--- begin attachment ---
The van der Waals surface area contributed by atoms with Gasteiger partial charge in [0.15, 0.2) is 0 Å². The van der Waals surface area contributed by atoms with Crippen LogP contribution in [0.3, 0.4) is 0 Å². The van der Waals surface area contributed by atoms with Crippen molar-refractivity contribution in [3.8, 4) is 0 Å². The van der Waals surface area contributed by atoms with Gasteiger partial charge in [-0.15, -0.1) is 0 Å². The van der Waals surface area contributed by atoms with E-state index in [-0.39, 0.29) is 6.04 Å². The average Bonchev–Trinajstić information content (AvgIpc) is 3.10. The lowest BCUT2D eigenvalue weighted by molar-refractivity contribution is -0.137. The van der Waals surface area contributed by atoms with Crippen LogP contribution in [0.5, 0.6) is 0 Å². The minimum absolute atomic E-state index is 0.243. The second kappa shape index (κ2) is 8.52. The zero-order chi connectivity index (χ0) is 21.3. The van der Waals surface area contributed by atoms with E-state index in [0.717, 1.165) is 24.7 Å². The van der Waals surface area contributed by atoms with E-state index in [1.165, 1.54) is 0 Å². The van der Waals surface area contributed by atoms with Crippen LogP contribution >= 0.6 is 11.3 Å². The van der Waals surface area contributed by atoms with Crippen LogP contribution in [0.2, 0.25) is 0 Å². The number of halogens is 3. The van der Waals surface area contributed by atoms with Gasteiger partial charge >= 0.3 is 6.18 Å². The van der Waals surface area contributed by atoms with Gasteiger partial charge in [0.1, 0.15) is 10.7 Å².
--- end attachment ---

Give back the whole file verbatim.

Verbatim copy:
The van der Waals surface area contributed by atoms with Gasteiger partial charge in [0.15, 0.2) is 0 Å². The van der Waals surface area contributed by atoms with Crippen LogP contribution in [0.3, 0.4) is 0 Å². The van der Waals surface area contributed by atoms with Crippen molar-refractivity contribution in [3.8, 4) is 0 Å². The van der Waals surface area contributed by atoms with Gasteiger partial charge in [-0.15, -0.1) is 0 Å². The van der Waals surface area contributed by atoms with E-state index in [-0.39, 0.29) is 6.04 Å². The average Bonchev–Trinajstić information content (AvgIpc) is 3.10. The lowest BCUT2D eigenvalue weighted by molar-refractivity contribution is -0.137. The van der Waals surface area contributed by atoms with Crippen LogP contribution in [0.5, 0.6) is 0 Å². The minimum absolute atomic E-state index is 0.243. The second kappa shape index (κ2) is 8.52. The zero-order chi connectivity index (χ0) is 21.3. The van der Waals surface area contributed by atoms with E-state index in [0.717, 1.165) is 24.7 Å². The van der Waals surface area contributed by atoms with E-state index in [1.165, 1.54) is 0 Å². The van der Waals surface area contributed by atoms with Crippen LogP contribution >= 0.6 is 11.3 Å². The van der Waals surface area contributed by atoms with Crippen LogP contribution in [0.2, 0.25) is 0 Å². The number of halogens is 3. The van der Waals surface area contributed by atoms with Gasteiger partial charge >= 0.3 is 6.18 Å². The van der Waals surface area contributed by atoms with Gasteiger partial charge in [0.1, 0.15) is 10.7 Å².